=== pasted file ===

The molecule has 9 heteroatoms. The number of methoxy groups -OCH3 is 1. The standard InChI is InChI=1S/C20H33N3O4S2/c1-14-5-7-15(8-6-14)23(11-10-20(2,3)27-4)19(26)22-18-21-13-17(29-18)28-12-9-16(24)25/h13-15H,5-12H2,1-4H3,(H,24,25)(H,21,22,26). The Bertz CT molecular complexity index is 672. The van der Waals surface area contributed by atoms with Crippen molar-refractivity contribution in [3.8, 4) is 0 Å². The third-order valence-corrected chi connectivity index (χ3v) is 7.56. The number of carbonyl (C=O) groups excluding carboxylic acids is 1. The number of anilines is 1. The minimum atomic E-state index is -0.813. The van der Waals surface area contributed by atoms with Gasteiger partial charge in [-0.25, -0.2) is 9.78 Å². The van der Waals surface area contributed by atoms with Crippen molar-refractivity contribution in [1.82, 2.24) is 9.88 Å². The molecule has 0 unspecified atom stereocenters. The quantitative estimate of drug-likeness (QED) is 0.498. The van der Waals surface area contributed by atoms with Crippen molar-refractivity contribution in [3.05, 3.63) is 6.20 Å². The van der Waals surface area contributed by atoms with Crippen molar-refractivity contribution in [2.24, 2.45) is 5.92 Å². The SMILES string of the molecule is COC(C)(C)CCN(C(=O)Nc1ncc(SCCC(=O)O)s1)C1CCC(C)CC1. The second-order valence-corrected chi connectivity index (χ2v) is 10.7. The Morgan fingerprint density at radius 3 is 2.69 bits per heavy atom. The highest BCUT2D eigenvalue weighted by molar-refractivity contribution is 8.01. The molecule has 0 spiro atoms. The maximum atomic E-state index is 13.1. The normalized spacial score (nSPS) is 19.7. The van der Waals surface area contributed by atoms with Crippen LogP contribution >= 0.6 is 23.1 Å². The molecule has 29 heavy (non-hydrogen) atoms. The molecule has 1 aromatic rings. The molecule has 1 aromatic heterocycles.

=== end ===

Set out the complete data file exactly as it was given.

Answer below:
The molecule has 9 heteroatoms. The number of methoxy groups -OCH3 is 1. The standard InChI is InChI=1S/C20H33N3O4S2/c1-14-5-7-15(8-6-14)23(11-10-20(2,3)27-4)19(26)22-18-21-13-17(29-18)28-12-9-16(24)25/h13-15H,5-12H2,1-4H3,(H,24,25)(H,21,22,26). The Bertz CT molecular complexity index is 672. The van der Waals surface area contributed by atoms with Crippen molar-refractivity contribution in [3.8, 4) is 0 Å². The third-order valence-corrected chi connectivity index (χ3v) is 7.56. The number of carbonyl (C=O) groups excluding carboxylic acids is 1. The number of anilines is 1. The minimum atomic E-state index is -0.813. The van der Waals surface area contributed by atoms with Gasteiger partial charge in [-0.25, -0.2) is 9.78 Å². The van der Waals surface area contributed by atoms with Crippen molar-refractivity contribution in [1.82, 2.24) is 9.88 Å². The molecule has 0 unspecified atom stereocenters. The quantitative estimate of drug-likeness (QED) is 0.498. The van der Waals surface area contributed by atoms with Crippen molar-refractivity contribution in [3.05, 3.63) is 6.20 Å². The van der Waals surface area contributed by atoms with Crippen molar-refractivity contribution in [2.24, 2.45) is 5.92 Å². The SMILES string of the molecule is COC(C)(C)CCN(C(=O)Nc1ncc(SCCC(=O)O)s1)C1CCC(C)CC1. The second-order valence-corrected chi connectivity index (χ2v) is 10.7. The Morgan fingerprint density at radius 3 is 2.69 bits per heavy atom. The highest BCUT2D eigenvalue weighted by molar-refractivity contribution is 8.01. The molecule has 0 spiro atoms. The maximum atomic E-state index is 13.1. The normalized spacial score (nSPS) is 19.7. The van der Waals surface area contributed by atoms with Crippen LogP contribution >= 0.6 is 23.1 Å². The molecule has 29 heavy (non-hydrogen) atoms. The molecule has 1 aromatic rings. The molecule has 1 aromatic heterocycles.